A fourth type of content is aggregation of other people’s content. This often is considered spam and is generally frowned upon. However, there are some models where this can work. Often it depends on how you plan to market and monetize this content.

Each of theses types of content have pros and cons. Some of them cost a lot more (time or money) to create.  Others cost very little to create. However, the type of content you create can really influence the type of readers you get and whether they become a long time reader or not.

Personally I generally prefer the second type of content.  It hits that perfect spot of easy and efficient content that people want to read and keep coming back to read more. Plus, in this short attention span “YouTube” generation, the shorter form content is sommething that readers find very attractive.

You do just absolutely have to be sure to create content that is interesting, useful or entertaining. If it doesn’t meet one of these things, then length or quality of the writing doesn’t matter.

Plus, there’s definitely nothing wrong with mixing it up sometimes. Just if you want to retain readers, know the type of content your readers expect and be sure to deliver it. Not to mention that knowing the type of content you create will significantly influence the type of reader you get and how you should market to and monetize that reader.

Next up is a look at different ways to market the content you create.

Small Google Adsense Tweaks

Tuesday, December 7th, 2010

I’m a pretty big fan of Google Adsense. I know a lot of people hate it. Certainly there are things I hate about it too, but generally it’s been good to me. It brought me income when no one else would advertise. It still cuts me a nice check (electronic deposit) every month and so I’m thankful for that.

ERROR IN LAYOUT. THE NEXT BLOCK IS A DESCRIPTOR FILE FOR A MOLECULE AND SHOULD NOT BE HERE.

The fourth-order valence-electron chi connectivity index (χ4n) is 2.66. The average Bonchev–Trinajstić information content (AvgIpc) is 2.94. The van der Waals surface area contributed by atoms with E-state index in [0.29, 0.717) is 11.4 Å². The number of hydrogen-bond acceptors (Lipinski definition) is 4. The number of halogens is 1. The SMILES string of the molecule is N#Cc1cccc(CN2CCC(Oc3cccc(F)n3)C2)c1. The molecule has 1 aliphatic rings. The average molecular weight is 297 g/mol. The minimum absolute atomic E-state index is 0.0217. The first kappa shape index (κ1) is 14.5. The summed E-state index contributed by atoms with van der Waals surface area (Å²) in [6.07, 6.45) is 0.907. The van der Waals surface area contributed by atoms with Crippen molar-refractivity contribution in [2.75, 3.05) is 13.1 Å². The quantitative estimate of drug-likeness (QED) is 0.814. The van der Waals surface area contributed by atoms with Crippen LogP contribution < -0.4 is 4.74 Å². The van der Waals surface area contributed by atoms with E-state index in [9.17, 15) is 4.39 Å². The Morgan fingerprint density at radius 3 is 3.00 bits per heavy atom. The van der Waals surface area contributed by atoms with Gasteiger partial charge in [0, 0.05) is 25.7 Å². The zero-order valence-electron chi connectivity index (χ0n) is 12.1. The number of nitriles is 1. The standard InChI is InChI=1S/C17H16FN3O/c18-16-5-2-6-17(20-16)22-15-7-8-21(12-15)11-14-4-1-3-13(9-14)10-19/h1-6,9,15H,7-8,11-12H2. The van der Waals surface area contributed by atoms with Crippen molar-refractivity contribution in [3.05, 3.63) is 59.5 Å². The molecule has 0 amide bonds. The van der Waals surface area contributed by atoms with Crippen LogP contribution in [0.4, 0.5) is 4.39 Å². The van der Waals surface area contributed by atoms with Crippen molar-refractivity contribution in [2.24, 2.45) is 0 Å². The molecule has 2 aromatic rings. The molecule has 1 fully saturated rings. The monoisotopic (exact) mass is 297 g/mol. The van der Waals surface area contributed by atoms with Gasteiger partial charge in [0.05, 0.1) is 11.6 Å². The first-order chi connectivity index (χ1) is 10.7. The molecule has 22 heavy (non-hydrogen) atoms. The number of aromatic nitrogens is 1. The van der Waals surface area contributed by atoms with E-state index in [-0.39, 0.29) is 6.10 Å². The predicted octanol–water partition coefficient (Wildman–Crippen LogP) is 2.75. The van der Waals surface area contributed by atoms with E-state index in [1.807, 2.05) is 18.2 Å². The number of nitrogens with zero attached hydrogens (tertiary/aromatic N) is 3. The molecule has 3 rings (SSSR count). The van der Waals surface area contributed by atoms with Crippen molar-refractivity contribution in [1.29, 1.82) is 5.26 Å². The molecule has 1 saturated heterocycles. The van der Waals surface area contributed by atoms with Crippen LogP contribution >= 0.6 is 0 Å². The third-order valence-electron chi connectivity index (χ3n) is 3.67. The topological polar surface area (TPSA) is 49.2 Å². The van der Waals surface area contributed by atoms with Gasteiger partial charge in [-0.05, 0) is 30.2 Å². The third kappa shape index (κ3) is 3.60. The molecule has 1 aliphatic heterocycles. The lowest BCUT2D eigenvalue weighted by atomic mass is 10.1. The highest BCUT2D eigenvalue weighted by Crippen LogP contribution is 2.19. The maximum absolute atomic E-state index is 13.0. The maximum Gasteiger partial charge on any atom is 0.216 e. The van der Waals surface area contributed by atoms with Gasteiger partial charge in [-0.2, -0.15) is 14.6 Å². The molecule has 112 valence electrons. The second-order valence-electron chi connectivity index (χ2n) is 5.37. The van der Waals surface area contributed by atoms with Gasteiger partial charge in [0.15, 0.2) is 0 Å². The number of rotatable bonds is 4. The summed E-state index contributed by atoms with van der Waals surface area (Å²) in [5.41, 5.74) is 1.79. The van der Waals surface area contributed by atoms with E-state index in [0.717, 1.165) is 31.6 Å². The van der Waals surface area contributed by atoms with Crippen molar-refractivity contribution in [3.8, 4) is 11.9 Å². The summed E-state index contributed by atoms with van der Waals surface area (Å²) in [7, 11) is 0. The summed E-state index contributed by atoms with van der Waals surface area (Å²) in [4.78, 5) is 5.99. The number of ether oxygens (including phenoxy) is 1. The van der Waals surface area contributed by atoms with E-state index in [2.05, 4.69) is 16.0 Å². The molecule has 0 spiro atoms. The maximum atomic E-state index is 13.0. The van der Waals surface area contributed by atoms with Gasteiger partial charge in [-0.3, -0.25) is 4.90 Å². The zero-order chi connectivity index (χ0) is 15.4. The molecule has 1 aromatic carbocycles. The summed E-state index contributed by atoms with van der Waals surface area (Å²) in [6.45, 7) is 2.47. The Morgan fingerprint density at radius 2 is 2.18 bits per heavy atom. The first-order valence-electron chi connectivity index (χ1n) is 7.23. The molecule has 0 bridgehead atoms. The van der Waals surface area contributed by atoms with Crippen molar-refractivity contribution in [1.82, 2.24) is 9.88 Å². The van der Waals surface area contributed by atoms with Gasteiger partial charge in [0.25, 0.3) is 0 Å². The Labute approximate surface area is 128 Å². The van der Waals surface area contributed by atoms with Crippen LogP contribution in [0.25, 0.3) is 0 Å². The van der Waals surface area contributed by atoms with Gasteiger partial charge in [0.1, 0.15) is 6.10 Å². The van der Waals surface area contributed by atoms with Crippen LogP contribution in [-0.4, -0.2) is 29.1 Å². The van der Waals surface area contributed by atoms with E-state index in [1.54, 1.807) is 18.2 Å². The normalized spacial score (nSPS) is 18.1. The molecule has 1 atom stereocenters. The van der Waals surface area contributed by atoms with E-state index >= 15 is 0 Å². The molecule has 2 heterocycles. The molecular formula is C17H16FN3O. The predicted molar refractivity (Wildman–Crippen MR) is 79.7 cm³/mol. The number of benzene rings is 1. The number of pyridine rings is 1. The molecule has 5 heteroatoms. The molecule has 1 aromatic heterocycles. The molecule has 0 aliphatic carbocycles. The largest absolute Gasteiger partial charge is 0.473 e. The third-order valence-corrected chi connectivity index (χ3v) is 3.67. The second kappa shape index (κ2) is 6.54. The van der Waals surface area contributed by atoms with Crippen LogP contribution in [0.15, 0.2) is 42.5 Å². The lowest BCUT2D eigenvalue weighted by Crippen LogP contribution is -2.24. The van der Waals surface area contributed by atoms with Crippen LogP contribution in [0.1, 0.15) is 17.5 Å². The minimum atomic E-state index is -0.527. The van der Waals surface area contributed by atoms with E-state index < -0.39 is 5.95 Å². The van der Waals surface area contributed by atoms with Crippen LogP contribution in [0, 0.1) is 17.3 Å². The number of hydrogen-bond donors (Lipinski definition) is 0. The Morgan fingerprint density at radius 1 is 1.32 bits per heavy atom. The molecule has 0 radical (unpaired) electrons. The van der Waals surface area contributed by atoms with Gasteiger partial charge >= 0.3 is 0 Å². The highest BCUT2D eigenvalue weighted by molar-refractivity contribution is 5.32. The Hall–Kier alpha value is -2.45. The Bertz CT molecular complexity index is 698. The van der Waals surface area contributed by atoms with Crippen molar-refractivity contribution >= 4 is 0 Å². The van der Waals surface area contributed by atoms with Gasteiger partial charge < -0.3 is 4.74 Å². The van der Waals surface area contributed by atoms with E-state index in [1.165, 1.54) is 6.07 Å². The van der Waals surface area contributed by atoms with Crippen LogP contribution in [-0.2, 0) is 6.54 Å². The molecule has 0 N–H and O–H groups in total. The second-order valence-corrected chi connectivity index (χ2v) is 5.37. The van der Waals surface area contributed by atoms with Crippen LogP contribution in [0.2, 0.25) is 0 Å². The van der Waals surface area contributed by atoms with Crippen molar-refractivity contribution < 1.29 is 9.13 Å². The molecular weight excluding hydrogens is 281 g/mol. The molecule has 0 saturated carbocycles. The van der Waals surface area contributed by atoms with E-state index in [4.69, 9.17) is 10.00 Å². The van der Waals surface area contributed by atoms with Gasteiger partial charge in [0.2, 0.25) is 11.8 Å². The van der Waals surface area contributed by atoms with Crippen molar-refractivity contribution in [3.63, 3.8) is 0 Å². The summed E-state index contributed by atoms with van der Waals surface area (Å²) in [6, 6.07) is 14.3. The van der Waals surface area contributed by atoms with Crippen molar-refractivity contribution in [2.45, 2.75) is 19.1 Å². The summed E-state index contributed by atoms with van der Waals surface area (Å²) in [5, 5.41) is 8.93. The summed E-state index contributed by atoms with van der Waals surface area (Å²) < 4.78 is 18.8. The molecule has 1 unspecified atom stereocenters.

I think the thing I like most about Google Adsense as compared with directly selling ads myself is that the pressure is off me. I don’t have to have any relationship with the advertiser. I don’t have to worry about delivering quality results. Google mostly takes care of that. See my previous post about the pressure of making money blogging.

Certainly there’s still some pressure associated with Google Ads. You want to make sure that the ads are still monetizing well. You have to make sure you are still generating quality pageviews cause if that drops, your Google Adsense income will drop too. Of course, there’s also a bit of worry that the advertisers using Google Adwords will stop paying for ads that go on your site. Or to put it more bluntly…ads that were paying $5 eCPM will starting paying $0.50 eCPM. From my experience using Google Ads (about 8-9 years I think) the eCPM has almost always gone up and not down. Although for the most part it’s been stable for the niches I do. Other niches might be different.

Obviously, I have a lot to say about Google Ads. I guess that happens when you’ve been doing it as long as I have.

Today I spent a bit of time looking over my implementation and I found a couple really good ways to optimize the ads that I already had on my site. I’ve been doing this a little bit here and there for the past couple weeks. I think it started with the suggestion that I start using the standard/suggested ad size formats since supposedly there’s more ad inventory for those sizes. Makes sense that if there are more people with ads (higher demand) that the price would be higher for those clicks.

I made a really simple tweak to one of the ads from the previous standard banner ad size 468×60 (who came up with this size anyway?) and changed it to the 728×90 ad. So, actually it was a bigger ad as well as a switch to one of the IAB (or whatever the abbreviation is) standard size ads.

It’s still early to know the full results, but the reports are already looking promising. So much so that I rolled it out to 5 other sites that have a similar format.

Of course, the real motivation for me to write this is that it’s another reason that I love Google Adsense. I can spend an hour or two optimizing my ads and then I’ll continue to benefit from those small tweaks to the optimization for a long time to come.

In fact, it has the potential to do the opposite of what I mentioned above. It could take me from making $5 eCPM to $10 eCPM with only a couple hours effort. A lot of people don’t see websites as assets, but I do. Little tweaks like this are a great way to leverage the asset.